Note: Impulse response functions are estimated using a sample of 129 countries using daily data from the start of the outbreak. The analysis is restricted to countries with a significant outbreak that has lasted at least 30 days. The graph shows the response and confidence bands at 95 percent to an index capturing the stringency of containment and mitigation measures. The horizontal axis shows the response x days after the introduction of containment measures. The regressions include time varying control variables and country specific linear, quadratic and cubic time trend. Results are based on May 11 data. The figure displays log-difference changes whereas the text translates these into percent changes. See Deb et al. (2020) for details.

Early intervention and containment, measured as the number of days it took a country to implement containment measures after a significant outbreak (public health response time, or PHRT, in epidemiology jargon), played a significant role in flattening the curve. Countries such as Vietnam that put in place containment measures faster witnessed a reduction in the average number of infections and deaths of 95% and 98%, respectively (Figure 2). This in turn is likely to have laid the foundation for a resumption of growth in the medium term (see Barro et al. 2020).

Figure 2 Interaction with public health response time

(deviation from baseline, log-difference*100)

The effect of containment measures on the COVID-19 pandemic 3

Note: Impulse response functions are estimated using a sample of 129 countries using daily data from the start of the outbreak. The analysis is restricted to countries with a significant outbreak that has lasted at least 30 days. The graph shows the response and confidence bands at 95 percent to an index capturing the stringency of containment and mitigation measures, interacted with public health response time. The horizontal axis shows the response x days after the introduction of containment measures. The regressions include time varying control variables and country specific linear, quadratic and cubic time trend. Results are based on May 11 data. The figure displays log-difference changes whereas the text translates these into percent changes. See Deb et al. (2020) for details.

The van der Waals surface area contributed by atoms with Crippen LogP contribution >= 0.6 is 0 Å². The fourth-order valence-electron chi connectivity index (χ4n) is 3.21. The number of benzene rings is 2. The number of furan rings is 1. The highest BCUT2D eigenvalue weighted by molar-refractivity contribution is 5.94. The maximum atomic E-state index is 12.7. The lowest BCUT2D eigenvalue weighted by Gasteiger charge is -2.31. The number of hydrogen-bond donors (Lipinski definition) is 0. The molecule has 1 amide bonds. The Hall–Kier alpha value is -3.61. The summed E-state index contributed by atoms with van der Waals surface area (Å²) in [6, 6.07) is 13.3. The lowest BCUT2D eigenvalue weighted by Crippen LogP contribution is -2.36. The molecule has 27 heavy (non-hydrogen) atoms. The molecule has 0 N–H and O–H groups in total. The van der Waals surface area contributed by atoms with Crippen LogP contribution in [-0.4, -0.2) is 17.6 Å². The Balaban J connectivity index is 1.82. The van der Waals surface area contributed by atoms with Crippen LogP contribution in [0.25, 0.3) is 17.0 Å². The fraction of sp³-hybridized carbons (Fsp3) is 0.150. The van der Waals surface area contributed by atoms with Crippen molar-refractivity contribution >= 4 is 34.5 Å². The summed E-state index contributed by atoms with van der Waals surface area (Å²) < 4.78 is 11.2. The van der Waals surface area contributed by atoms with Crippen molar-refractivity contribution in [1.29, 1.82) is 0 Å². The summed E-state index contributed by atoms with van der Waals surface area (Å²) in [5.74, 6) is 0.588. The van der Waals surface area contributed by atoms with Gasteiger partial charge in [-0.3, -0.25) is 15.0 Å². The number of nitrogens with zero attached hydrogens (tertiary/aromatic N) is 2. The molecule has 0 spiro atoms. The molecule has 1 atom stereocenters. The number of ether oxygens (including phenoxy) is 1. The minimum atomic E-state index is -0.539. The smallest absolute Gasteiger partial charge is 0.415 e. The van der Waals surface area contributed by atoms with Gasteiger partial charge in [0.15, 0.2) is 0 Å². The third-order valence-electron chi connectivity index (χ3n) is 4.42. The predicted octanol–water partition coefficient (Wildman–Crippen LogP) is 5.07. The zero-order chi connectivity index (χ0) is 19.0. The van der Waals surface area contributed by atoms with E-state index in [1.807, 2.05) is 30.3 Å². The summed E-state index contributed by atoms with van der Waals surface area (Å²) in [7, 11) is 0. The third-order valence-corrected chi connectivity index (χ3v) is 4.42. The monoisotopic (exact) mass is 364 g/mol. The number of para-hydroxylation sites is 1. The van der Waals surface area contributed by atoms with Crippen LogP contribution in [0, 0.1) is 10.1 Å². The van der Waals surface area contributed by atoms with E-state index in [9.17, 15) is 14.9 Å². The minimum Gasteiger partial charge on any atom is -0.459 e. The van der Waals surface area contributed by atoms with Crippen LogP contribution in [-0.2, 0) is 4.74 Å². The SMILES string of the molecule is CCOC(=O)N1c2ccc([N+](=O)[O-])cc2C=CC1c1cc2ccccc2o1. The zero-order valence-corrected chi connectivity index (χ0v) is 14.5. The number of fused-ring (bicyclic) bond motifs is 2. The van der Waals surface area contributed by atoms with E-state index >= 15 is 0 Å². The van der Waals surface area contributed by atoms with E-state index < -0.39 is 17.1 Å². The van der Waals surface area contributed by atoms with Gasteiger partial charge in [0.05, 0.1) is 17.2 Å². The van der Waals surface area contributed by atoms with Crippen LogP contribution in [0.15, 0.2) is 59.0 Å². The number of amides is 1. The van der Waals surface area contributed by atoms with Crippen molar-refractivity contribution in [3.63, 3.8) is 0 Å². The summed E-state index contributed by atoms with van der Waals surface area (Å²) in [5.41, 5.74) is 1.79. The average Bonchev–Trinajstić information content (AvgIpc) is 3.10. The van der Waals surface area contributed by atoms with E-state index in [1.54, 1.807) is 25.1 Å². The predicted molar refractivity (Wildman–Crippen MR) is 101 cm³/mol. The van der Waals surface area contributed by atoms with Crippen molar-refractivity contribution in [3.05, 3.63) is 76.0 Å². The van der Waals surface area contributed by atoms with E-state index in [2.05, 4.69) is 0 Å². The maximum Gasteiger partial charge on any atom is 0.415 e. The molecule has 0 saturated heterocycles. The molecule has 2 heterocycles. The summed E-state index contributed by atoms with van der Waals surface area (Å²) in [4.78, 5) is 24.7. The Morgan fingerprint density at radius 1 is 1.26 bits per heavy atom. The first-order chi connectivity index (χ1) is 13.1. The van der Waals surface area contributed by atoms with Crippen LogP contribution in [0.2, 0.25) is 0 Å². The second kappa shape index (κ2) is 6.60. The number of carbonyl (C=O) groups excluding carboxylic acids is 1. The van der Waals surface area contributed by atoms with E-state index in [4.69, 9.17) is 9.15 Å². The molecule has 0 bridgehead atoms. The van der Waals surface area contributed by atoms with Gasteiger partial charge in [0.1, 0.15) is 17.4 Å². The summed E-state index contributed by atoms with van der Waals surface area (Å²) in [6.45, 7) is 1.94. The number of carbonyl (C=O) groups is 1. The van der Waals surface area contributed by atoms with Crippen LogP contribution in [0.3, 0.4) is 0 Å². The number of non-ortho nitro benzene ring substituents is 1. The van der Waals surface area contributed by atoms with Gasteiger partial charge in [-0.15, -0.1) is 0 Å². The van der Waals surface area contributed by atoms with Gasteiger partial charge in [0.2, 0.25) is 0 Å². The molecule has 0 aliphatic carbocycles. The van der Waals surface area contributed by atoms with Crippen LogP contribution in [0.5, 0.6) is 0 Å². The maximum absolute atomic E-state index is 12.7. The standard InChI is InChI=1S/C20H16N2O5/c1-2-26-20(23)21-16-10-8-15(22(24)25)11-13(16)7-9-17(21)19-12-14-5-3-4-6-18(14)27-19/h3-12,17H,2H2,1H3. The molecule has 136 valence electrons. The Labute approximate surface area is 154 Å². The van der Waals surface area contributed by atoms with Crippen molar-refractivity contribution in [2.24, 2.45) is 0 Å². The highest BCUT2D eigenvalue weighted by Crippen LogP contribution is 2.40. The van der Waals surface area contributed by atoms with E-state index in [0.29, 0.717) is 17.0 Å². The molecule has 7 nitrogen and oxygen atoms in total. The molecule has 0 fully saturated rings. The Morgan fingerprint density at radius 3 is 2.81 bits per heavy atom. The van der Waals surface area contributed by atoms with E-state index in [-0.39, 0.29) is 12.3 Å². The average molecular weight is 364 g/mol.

Role of country characteristics and health infrastructure

Figure 3 shows that the effect of containment measures also varied by country and social characteristics. The impacts were stronger in countries where the average temperature during the outbreak was lower and where the share of elderly in the population is larger, reflecting higher infection rates in colder weather and the vulnerability of the populace. On the other hand, having a strong health system and lower population density made containment and mitigation strategies easier to implement and enforce. How civil society responded to de jure restrictions mattered as well – countries where lockdown measures resulted in less mobility, i.e. de facto more social distancing – saw a greater reduction in the number of COVID-19 infections and deaths.

Figure 3 Interaction with country characteristics

(deviation from baseline 30 days after introduction of containment measures, log-difference*100)

The effect of containment measures on the COVID-19 pandemic 4

Note: Impulse response functions are estimated using a sample of 129 countries using daily data from the start of the outbreak. The analysis is restricted to countries with a significant outbreak that has lasted at least 30 days. The graph shows the cumulative response after 30 days for the baseline and each county characteristic. The horizontal axis shows the response x days after the introduction of containment measures. The regressions include time varying control variables and country specific linear, quadratic and cubic time trend. Results are based on May 11 data. The figure displays log-difference changes whereas the text translates these into percent changes. See Deb et al. (2020) for details.